Laurie Gorelick Interiors
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Ring Out the Old, Ring in the New?

It's 2013! To celebrate, let's look at one of the trends folks are forecasting for the new year. But it's not really new. In fact, it's been around for hundreds of years. What is this trend? It's the return of chintz!

Chintz is a patterned cotton textile, typically floral, that is treated with a glazed finish. Think chintz and what immediately comes to mind is English country style. Chintz appeared in the mid-1700s when the British invented slipcovers to protect or, more likely maintain, chairs and sofas fully upholstered in costly silks and velvets. Never people to discard, the pragmatic British elevated decorating techniques devised for disguising wear and tear to high style. Maybe the word "passementerie" is French in origin, but the Brits reinvented these trims to camouflage the frayed edges of draperies and skirted upholstery.

In Britain, chintz is synonymous with the decorating firm Colefax & Fowler. Elsie de Wolfe, considered the first American interior decorator, introduced chintz to interiors this side of the Atlantic. While Elsie may have been nicknamed the Chintz Lady, in modern times Mario Buatta, a.k.a. The Prince of Chintz, is more widely associated with keeping chintz popular on these shores. What is consistent with all of these designers is their tendency to create interiors that looked like they evolved over time. They casually mixed furnishings from different periods, romanticizing an aged, heirloom look.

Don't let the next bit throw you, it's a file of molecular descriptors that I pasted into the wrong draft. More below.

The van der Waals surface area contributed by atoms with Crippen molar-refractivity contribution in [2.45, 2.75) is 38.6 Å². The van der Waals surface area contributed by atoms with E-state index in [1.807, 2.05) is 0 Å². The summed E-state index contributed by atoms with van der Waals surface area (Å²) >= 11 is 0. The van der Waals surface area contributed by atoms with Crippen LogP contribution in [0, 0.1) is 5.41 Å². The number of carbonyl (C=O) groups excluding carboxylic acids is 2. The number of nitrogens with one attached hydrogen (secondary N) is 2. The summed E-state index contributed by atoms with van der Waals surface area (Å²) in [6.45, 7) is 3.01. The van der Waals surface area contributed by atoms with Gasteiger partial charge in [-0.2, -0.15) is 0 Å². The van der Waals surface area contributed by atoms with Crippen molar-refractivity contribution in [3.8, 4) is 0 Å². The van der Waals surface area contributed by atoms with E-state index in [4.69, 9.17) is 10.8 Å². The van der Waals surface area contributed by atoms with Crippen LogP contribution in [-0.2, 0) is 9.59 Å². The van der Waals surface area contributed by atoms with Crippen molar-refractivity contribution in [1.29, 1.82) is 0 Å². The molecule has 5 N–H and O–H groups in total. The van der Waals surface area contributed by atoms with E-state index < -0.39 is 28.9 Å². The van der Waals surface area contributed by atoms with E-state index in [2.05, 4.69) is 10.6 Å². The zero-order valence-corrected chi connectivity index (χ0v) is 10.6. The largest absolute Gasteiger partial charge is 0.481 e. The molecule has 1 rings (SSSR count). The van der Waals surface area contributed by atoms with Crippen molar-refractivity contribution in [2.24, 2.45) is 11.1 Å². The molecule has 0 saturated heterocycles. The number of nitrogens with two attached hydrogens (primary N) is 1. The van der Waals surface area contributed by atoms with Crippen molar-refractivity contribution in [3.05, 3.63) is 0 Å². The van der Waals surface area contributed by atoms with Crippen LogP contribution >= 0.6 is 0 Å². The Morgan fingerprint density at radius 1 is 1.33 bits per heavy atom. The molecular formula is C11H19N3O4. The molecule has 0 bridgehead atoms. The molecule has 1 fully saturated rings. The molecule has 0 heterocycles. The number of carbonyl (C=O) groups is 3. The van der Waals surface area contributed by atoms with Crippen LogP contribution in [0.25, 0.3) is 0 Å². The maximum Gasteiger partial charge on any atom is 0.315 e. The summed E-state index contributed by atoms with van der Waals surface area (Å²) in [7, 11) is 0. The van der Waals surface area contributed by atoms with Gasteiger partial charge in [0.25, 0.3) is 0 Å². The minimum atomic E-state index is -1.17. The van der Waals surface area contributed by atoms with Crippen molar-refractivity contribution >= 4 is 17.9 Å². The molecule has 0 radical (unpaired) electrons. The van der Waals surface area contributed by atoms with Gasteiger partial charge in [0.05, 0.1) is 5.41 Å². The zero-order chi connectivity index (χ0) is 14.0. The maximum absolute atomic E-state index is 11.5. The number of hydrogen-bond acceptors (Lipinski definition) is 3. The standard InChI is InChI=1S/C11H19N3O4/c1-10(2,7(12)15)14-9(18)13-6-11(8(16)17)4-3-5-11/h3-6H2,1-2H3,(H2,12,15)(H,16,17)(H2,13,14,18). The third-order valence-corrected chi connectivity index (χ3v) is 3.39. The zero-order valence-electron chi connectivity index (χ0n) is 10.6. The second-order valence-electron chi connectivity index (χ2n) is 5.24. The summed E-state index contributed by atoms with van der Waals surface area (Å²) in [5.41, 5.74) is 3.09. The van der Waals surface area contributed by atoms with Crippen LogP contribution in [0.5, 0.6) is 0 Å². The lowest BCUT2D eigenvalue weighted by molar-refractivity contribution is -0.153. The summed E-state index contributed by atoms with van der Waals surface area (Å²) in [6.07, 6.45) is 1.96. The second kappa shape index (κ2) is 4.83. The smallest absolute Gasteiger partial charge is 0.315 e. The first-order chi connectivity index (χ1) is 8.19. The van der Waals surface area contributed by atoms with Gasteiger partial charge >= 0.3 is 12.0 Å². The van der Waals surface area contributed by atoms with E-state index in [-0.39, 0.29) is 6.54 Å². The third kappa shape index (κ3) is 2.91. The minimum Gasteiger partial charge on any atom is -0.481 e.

It's not surprising that chintz is making a come-back. During hard economic times, we may feel uncomfortable showing off spanky new furniture. And the current trend toward curated looks harken back to the aristocratic decay synonymous with English country style. But before we go rummaging in the attic, let's remember that color palettes have evolved. Even classic, documentary prints can be re-interpreted for modern times. With this in mind, here are some favorites.

                        

 

                       

 

                       

Row 1: Osborne & Little Penrose by Nina Campbell; Osborne & Little Barrington by Nina Campbell

Row 2: CallyCo Nancy White Chintz; Scalamandre China Rose

Row 3: Schumacher Pyne Hollyhock Print; Dessin Fournir Chestnut Leaves by Rose Cumming